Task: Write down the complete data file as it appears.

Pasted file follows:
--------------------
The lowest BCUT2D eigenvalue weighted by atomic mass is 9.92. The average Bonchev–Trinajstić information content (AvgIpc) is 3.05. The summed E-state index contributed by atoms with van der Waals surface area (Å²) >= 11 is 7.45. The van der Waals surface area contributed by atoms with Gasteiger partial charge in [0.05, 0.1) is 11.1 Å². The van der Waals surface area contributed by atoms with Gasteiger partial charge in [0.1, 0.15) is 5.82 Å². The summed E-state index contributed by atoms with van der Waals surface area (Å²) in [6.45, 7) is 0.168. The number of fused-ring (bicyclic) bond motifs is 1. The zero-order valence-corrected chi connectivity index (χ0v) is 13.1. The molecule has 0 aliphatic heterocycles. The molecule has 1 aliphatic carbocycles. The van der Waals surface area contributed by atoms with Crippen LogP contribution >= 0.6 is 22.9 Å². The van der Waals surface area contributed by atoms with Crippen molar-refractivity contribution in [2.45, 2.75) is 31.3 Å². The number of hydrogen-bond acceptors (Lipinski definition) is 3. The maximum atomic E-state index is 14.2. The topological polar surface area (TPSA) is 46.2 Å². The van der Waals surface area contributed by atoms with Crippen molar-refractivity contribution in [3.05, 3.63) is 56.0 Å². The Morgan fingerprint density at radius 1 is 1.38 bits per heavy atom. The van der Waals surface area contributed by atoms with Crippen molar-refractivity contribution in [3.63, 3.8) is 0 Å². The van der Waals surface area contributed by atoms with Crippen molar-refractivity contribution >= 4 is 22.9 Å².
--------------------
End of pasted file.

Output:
The lowest BCUT2D eigenvalue weighted by atomic mass is 9.92. The average Bonchev–Trinajstić information content (AvgIpc) is 3.05. The summed E-state index contributed by atoms with van der Waals surface area (Å²) >= 11 is 7.45. The van der Waals surface area contributed by atoms with Gasteiger partial charge in [0.05, 0.1) is 11.1 Å². The van der Waals surface area contributed by atoms with Gasteiger partial charge in [0.1, 0.15) is 5.82 Å². The summed E-state index contributed by atoms with van der Waals surface area (Å²) in [6.45, 7) is 0.168. The number of fused-ring (bicyclic) bond motifs is 1. The zero-order valence-corrected chi connectivity index (χ0v) is 13.1. The molecule has 0 aliphatic heterocycles. The molecule has 1 aliphatic carbocycles. The van der Waals surface area contributed by atoms with Crippen LogP contribution >= 0.6 is 22.9 Å². The van der Waals surface area contributed by atoms with Crippen molar-refractivity contribution in [2.45, 2.75) is 31.3 Å². The number of hydrogen-bond acceptors (Lipinski definition) is 3. The maximum atomic E-state index is 14.2. The topological polar surface area (TPSA) is 46.2 Å². The van der Waals surface area contributed by atoms with Crippen molar-refractivity contribution in [3.05, 3.63) is 56.0 Å². The Morgan fingerprint density at radius 1 is 1.38 bits per heavy atom. The van der Waals surface area contributed by atoms with Crippen molar-refractivity contribution in [3.63, 3.8) is 0 Å². The van der Waals surface area contributed by atoms with Crippen molar-refractivity contribution >= 4 is 22.9 Å².